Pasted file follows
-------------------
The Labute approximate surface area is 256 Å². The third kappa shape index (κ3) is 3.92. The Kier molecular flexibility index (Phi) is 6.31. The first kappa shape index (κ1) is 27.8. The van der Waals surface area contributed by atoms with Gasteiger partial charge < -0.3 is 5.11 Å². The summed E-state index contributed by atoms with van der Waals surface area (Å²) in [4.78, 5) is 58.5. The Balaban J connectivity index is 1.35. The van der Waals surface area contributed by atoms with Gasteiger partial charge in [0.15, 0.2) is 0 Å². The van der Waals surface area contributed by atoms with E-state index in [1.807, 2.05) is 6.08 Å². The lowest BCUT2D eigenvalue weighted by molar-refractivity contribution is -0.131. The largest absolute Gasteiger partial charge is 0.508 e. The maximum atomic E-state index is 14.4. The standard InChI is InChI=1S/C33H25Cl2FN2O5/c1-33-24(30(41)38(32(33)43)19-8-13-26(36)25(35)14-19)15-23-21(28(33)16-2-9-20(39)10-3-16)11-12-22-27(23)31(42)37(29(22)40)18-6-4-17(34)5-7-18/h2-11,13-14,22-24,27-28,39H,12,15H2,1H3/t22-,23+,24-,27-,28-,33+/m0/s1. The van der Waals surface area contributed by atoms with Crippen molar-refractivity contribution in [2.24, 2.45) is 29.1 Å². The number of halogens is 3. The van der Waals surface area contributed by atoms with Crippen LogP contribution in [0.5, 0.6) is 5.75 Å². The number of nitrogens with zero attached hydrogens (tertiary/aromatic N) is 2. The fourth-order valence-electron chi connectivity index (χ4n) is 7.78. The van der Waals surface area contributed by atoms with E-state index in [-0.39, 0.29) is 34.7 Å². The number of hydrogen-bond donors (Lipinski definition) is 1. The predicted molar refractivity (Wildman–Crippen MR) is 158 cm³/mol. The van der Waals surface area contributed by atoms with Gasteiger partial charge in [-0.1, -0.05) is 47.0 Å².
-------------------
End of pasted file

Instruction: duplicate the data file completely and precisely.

The Labute approximate surface area is 256 Å². The third kappa shape index (κ3) is 3.92. The Kier molecular flexibility index (Phi) is 6.31. The first kappa shape index (κ1) is 27.8. The van der Waals surface area contributed by atoms with Gasteiger partial charge < -0.3 is 5.11 Å². The summed E-state index contributed by atoms with van der Waals surface area (Å²) in [4.78, 5) is 58.5. The Balaban J connectivity index is 1.35. The van der Waals surface area contributed by atoms with Gasteiger partial charge in [0.15, 0.2) is 0 Å². The van der Waals surface area contributed by atoms with E-state index in [1.807, 2.05) is 6.08 Å². The lowest BCUT2D eigenvalue weighted by molar-refractivity contribution is -0.131. The largest absolute Gasteiger partial charge is 0.508 e. The maximum atomic E-state index is 14.4. The standard InChI is InChI=1S/C33H25Cl2FN2O5/c1-33-24(30(41)38(32(33)43)19-8-13-26(36)25(35)14-19)15-23-21(28(33)16-2-9-20(39)10-3-16)11-12-22-27(23)31(42)37(29(22)40)18-6-4-17(34)5-7-18/h2-11,13-14,22-24,27-28,39H,12,15H2,1H3/t22-,23+,24-,27-,28-,33+/m0/s1. The van der Waals surface area contributed by atoms with Crippen molar-refractivity contribution in [2.24, 2.45) is 29.1 Å². The number of halogens is 3. The van der Waals surface area contributed by atoms with Crippen LogP contribution in [0.5, 0.6) is 5.75 Å². The number of nitrogens with zero attached hydrogens (tertiary/aromatic N) is 2. The fourth-order valence-electron chi connectivity index (χ4n) is 7.78. The van der Waals surface area contributed by atoms with E-state index in [-0.39, 0.29) is 34.7 Å². The number of hydrogen-bond donors (Lipinski definition) is 1. The predicted molar refractivity (Wildman–Crippen MR) is 158 cm³/mol. The van der Waals surface area contributed by atoms with Gasteiger partial charge in [-0.1, -0.05) is 47.0 Å².